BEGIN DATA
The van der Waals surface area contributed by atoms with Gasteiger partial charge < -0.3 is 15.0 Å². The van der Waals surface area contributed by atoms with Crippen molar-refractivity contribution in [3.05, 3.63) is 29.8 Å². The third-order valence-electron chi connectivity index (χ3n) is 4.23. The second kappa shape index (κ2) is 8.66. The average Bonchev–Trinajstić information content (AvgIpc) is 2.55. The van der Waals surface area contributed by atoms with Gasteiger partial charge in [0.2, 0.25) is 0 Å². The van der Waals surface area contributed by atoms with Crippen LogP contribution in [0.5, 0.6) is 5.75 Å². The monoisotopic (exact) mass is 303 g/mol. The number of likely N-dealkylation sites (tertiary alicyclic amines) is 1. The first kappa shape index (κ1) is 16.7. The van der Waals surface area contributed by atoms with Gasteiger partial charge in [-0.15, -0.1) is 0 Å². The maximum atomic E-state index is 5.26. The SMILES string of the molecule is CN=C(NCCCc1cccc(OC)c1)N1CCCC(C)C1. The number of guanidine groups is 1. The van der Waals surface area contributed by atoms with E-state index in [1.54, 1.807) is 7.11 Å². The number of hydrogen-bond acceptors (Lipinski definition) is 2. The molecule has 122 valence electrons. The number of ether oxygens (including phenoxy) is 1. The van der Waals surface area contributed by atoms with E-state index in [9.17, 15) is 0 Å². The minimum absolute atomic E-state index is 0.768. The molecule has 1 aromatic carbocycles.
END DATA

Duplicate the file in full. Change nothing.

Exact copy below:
The van der Waals surface area contributed by atoms with Gasteiger partial charge < -0.3 is 15.0 Å². The van der Waals surface area contributed by atoms with Crippen molar-refractivity contribution in [3.05, 3.63) is 29.8 Å². The third-order valence-electron chi connectivity index (χ3n) is 4.23. The second kappa shape index (κ2) is 8.66. The average Bonchev–Trinajstić information content (AvgIpc) is 2.55. The van der Waals surface area contributed by atoms with Gasteiger partial charge in [0.2, 0.25) is 0 Å². The van der Waals surface area contributed by atoms with Crippen LogP contribution in [0.5, 0.6) is 5.75 Å². The monoisotopic (exact) mass is 303 g/mol. The number of likely N-dealkylation sites (tertiary alicyclic amines) is 1. The first kappa shape index (κ1) is 16.7. The van der Waals surface area contributed by atoms with Gasteiger partial charge in [-0.15, -0.1) is 0 Å². The maximum atomic E-state index is 5.26. The SMILES string of the molecule is CN=C(NCCCc1cccc(OC)c1)N1CCCC(C)C1. The number of guanidine groups is 1. The van der Waals surface area contributed by atoms with E-state index in [1.54, 1.807) is 7.11 Å². The number of hydrogen-bond acceptors (Lipinski definition) is 2. The molecule has 122 valence electrons. The number of ether oxygens (including phenoxy) is 1. The van der Waals surface area contributed by atoms with E-state index in [9.17, 15) is 0 Å². The minimum absolute atomic E-state index is 0.768. The molecule has 1 aromatic carbocycles.